In the current issue of FORM, contributing writer Jack Skelley explores the overlap between architecture and video gaming. Above, a virtual skyscraper by gaming company Square Enix.Renderings courtesy Square Enix.

One of the highlights of our March/April 2014 is Jack Skelley's feature on architecture and gaming. We're delighted to share it with our online readers.

By Jack Skelley

Architecture and video gaming have a lot in common. They share both natural and technological synergy. Computer-aided design (CAD) and 3D Modeling, via animation and modeling programs are used by each. Both disciplines imagine built environments. The difference, of course, is that gamers stay on the imaginary side. But the technology that has freed the imaginations of game designers has also freed the imaginations of architects.

AJ Artemel writes in Architzer that architecture appears in gaming in a few broad categories: realistic but passive backdrops (as in Grand Theft Auto); “labyrinthine settings through which the action moves,” (as in Doom); and world building, with imagined places reflecting an imagined culture (as in Minecraft). Two of the most enduring games put world-making front and center: SimCity, which emphasizes the practicalities of urban design; and Myst, whose fantastical places resemble the Gothic/Art Nouveau flights of Spanish architect Antoni Gaudí.

Michael White is principal and firm-wide leader of Gensler’s Media Practice Area, which includes architectural projects for the video gaming, film and television industries. Gensler has a Los Angeles studio of 40 designers exclusively focused on these fields, with robust practices in the Americas, Asia and Europe.  The team’s software palette is broad, using Maya, Adobe Suite, AutoCAD (2D and 3D), Sketchup, Revit, Rhino, MAX, Vray, and Digital Project for some specialized pieces—even some older programs such as FormZ and Cinema4D.

“Most architectural firms had converted to CAD as the video gaming industry was emerging,” he says. “So architecture’s computer-savvy talent was ripe recruiting ground for that industry.” As technology has matured, the platforms have diverged. “One of the components unique to today’s video games is live multi-player interaction – not part of traditional architectural design,” he adds.

Both communities have executive crossovers. Andrew Risch, the founder of gaming-artist group Polycount, was trained in architecture. According to Risch’s bio, “a few years ago he made the transition from real architecture to virtual, and has since helped build the worlds of Planetside and Star Wars Galaxy.”

Another top game designer, though not a trained architect, strives for a strong foundation of design credibility: “It’s extremely important, especially if you are creating a city in a near-future, urban setting,” says Jonathan Jacques-Belletête, Executive Art Director at Square Enix, and creator of the Deux Ex series. “As game designers we are not architects or urbanists. So we absolutely must not invent anything off the tops of our heads. It must be well researched and informed, or else it feels ‘gamey’ and not credible.”

Jacques-Belletête’s research includes observing significant contemporary architects and artists ranging from Zaha Hadid to Damien Hirst – an approach he feels is missing from too many popular games.

“I couldn’t care less about the videogame visual culture. Most of it is pretty bad and cocooned in its own redundant aesthetic circle. When I design the visuals for a game, I look at the real things around me, and build from there,” he says. “Overall, in the industry things are getting better now. But back when we started, we were almost the first one to think this way.”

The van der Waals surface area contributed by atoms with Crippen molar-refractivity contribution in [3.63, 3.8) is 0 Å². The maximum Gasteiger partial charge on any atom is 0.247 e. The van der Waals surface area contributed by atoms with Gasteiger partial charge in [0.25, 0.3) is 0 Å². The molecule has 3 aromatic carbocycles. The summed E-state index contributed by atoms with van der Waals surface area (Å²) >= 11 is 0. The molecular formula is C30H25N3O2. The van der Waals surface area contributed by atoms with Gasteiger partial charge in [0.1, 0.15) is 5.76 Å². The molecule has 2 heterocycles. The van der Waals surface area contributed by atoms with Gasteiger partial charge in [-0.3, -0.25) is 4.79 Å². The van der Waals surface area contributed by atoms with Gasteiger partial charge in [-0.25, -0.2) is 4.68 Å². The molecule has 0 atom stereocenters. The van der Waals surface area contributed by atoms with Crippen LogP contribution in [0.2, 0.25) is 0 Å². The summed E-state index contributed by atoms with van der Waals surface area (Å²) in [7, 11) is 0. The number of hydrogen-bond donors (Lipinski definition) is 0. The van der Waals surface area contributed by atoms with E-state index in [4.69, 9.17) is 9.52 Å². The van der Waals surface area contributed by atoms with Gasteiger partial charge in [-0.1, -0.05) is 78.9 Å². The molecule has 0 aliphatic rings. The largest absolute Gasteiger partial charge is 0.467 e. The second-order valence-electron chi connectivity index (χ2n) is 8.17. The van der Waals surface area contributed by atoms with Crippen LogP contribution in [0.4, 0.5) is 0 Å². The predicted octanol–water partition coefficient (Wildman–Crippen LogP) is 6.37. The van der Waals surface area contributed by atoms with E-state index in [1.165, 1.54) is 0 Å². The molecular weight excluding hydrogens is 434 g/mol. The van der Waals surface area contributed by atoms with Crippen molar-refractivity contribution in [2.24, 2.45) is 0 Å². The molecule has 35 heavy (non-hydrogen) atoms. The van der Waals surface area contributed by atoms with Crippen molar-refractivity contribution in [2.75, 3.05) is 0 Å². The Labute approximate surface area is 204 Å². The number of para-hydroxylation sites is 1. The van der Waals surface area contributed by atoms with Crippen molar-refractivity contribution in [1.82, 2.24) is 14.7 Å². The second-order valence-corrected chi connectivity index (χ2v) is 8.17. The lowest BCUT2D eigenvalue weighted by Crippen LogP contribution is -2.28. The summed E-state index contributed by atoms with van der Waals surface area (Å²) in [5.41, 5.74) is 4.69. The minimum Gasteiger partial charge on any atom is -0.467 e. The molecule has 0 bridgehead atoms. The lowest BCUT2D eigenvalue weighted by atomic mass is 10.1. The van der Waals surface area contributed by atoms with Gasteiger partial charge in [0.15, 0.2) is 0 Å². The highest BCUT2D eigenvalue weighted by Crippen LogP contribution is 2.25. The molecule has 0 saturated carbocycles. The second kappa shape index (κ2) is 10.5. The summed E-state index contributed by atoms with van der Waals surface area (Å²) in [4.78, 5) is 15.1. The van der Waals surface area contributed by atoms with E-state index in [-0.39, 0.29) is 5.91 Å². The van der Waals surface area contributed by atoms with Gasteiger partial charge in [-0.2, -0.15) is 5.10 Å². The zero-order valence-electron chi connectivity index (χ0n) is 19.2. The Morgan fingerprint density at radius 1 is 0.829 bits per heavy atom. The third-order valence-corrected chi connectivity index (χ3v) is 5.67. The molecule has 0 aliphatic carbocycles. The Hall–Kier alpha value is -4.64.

Similarly, SimCity lead designer Stone Librande has immersed himself in city planning manuals to approximate the complexities of urban design. His firm, Interactive Arts, maintains a library of planning manuals. Even more important for Librande has been the urban realities discovered via Google Earth and Google Street View. “I found it to be an extremely powerful way to understand the differences between cities and small towns in different regions,” he said recently in The Atlantic.

Of course, there is a third profession that crosses over in the same ways as architecture and gaming: computer animation. As with gaming, architecture was the breeding ground of the first generation of digital effects artists. Bradley Sick, former modeling supervisor at Rhythm and Hughes Studios, oversaw the creation of the lifeboat, island and famous tiger in Fox’s 2012 movie Life of Pi. Sick graduated with a Masters in Architecture from UCLA in 1991.

“It was a fairly small leap to animation,” he says. “I knew the concepts and applied them in new software. It’s about understanding three-dimensional space and how characters move within that space.”

When he was in school, there was no such profession. But by the time he joined Rhythm and Hughes, animation degrees had become a path to digital effects work. With that path no longer necessary, Sick feels the profession is missing a fundamental understanding of spatial design.

“The work of today’s artists often lack the verisimilitude that comes from real-world, design knowledge,” he says.

Meanwhile, new knowledge has flowed back to architecture.

“Consider,” says Gensler’s White, “3D technology which largely started in video gaming and film animation. It has helped architecture evolve from its dependency on Cartesian – or grid – patterns and develop more fluid forms.”

So, while technology has created fantasy worlds, it has also allowed brick-and-mortar architecture to achieve shapes in real life that were previously impossible. White cites the sophisticated use of parametric animation technology in Gensler’s design of the new 121-storey Shanghai Tower, the new COEX Mall in South Korea and Farmers Field stadium in Los Angeles.

He adds: “Technology within animation and video gaming has dramatically expanded our creative process.”